Differences between Who vs Whom. So many people use who when they should use whom, especially when speaking, that it is not considered a big mistake. However, if you want to know the difference between whom vs who and be sure that you are using the correct one. It is a pretty simple one.
WHO vs WHOM
Who Definition vs Whom Definition
- WHO is a pronoun that refers to the subject of the sentence.
- WHOM is a pronoun that refers to the object of the sentence.
- Who locked the door?
- She’s the woman whom I met in Paris.
Here are a few general rules that will help you never get confused about which pronoun to put in a sentence:
When to Use Who
1) You are asking about the subject, i.e. the person who performs the action, e.g. Who is his mother? Who will come here tomorrow?
2) You are adding a clause to give additional information about the subject, e.g. Jennifer is my friend who likes reading.
3) You are asking about the name of someone or a group of people, e.g. Who is the class president?
When to Use Whom
1) You are asking about the object, i.e. the person to which the action is directed, e.g. Whom should I help? Whom did you ask to come with you?
2) You are adding a relative clause to give additional information about the object, e.g. She called the man whom she met yesterday.
3) You are asking an indirect question about the object, e.g. They asked me, whom I invited to dinner.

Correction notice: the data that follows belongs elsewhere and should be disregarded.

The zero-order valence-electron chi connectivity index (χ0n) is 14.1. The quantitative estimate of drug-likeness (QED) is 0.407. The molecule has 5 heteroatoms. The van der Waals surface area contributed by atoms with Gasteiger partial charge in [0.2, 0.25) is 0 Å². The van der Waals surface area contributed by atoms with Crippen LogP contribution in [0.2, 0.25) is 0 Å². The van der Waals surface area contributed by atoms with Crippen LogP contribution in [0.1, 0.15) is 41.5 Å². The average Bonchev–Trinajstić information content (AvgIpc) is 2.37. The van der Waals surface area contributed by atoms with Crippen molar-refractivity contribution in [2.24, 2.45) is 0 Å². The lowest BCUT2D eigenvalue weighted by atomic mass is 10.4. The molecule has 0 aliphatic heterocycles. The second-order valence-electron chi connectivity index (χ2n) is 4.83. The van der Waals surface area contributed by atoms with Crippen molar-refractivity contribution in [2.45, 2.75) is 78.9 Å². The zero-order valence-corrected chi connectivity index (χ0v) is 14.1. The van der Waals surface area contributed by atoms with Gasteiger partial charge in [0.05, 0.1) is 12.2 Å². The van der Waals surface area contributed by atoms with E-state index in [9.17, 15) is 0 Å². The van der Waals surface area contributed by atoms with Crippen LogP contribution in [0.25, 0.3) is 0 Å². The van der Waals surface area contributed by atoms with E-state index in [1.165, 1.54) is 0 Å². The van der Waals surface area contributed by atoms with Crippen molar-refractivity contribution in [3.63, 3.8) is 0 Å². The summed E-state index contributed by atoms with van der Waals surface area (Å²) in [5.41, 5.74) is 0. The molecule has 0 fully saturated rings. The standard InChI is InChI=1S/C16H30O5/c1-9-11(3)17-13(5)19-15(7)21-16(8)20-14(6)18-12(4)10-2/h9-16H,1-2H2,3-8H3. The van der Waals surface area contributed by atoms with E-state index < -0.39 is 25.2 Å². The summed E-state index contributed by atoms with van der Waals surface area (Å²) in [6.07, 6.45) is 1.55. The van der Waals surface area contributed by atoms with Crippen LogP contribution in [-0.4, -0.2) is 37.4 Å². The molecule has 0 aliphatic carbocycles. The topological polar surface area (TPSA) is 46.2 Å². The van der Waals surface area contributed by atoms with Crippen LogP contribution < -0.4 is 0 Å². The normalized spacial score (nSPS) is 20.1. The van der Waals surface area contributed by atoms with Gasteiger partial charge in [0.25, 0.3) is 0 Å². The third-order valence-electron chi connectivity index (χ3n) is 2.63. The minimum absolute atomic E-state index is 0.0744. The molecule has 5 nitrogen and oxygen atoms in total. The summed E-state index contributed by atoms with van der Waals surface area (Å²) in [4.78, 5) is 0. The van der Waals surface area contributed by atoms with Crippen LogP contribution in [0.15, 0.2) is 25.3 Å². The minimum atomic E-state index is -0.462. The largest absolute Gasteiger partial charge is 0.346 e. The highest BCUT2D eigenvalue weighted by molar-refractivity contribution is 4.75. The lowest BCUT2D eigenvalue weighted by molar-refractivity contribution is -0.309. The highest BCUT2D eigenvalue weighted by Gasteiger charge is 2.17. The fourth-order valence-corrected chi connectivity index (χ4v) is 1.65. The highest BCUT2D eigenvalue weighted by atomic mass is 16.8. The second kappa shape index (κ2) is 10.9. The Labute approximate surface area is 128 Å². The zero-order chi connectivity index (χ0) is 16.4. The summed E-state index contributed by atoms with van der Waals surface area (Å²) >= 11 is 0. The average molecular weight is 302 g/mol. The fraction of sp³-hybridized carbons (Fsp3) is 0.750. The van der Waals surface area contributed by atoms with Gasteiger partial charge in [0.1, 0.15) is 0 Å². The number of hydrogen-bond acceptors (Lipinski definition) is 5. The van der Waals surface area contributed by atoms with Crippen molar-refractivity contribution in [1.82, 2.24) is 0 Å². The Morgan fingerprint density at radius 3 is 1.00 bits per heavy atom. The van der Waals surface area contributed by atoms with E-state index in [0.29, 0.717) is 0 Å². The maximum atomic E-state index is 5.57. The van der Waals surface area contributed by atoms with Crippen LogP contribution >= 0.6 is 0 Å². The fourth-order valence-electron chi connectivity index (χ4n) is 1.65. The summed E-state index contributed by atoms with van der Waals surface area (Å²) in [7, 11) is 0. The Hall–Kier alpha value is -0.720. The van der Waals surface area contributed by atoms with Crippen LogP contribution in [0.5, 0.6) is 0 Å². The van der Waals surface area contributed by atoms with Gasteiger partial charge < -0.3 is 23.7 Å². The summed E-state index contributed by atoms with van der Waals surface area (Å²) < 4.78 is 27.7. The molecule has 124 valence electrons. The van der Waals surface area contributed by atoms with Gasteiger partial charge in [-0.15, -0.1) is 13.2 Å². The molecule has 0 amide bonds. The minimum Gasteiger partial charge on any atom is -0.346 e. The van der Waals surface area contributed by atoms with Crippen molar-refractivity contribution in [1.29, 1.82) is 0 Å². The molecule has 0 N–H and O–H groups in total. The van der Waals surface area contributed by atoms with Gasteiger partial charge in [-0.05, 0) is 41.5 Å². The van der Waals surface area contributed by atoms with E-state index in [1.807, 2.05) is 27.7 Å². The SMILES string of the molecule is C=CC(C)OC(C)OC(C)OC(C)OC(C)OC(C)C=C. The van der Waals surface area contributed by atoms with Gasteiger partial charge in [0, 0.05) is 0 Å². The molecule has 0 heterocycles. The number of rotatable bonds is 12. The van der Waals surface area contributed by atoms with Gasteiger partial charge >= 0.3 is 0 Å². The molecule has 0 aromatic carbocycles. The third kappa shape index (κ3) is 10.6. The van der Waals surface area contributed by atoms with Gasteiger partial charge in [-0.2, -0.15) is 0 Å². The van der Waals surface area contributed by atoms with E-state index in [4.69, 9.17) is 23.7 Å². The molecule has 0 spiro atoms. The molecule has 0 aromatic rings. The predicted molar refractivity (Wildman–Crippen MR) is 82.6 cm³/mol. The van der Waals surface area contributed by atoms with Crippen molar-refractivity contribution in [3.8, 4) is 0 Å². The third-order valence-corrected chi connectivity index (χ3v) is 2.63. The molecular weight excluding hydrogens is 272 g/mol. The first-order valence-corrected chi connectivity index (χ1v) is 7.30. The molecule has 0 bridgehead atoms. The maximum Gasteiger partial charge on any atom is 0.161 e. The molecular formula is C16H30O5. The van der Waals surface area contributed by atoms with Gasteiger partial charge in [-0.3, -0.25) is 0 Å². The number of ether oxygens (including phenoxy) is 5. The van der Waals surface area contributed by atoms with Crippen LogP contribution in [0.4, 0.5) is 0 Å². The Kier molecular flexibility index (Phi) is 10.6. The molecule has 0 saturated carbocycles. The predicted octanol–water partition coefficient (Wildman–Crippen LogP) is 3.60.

When to Use Whom vs Who | Useful Tips
There is a trick that will help you solve the “Who vs Whom” dilemma you might be having when speaking and writing. If you can replace the pronoun with “she” or “he”, “who” will be correct. Otherwise, if you can substitute the pronoun with “her” or “him”, you should use “whom”.
Let’s say that you want to ask, “Who/ Whom took my book?”. The answer to this question might be, “She took my book”, not “Her took my book”. Therefore, in this case, it is correct to use “who”: Who took my book.
Take a look at a different example: “Who/ Whom should I ask about the plans for tomorrow?”. The answer will be, “I should talk to him”, not “I should talk to he”. This means that “whom” will be the right pronoun to use in this sentence.
On some occasions, however, it is a little bit more complicated and, in order to figure out which is the correct option, you will need to slightly rewrite the sentence.
For instance, there is a sentence, “Mary is the girl who/ whom I told you about”. Which pronoun should you use? To decide, change the structure and say, “Mary is the girl. I told you about her”. Maybe this structure sounds a bit awkward, but it clearly shows that the correct pronoun is “whom” because you can’t say, “I told you about she”.
What about the sentence, “James is the man with who/whom I am going to the party”? If you rewrite it, you will get, “James is the man. I am going to the party with him”. Therefore, “whom” is the pronoun that you should use in this case.
- He who lives near the woods is not frightened by owls.
- I discussed it with my brother, who is a lawyer.
- Who was that on the phone?
- A good book is a best friend who never turns his back upon us.
- Whom did you choose for our team leader?
- To whom did you give the book?
- She disliked the president, whom she once described as an “insufferable bore”.
- Whom would you suggest for the job?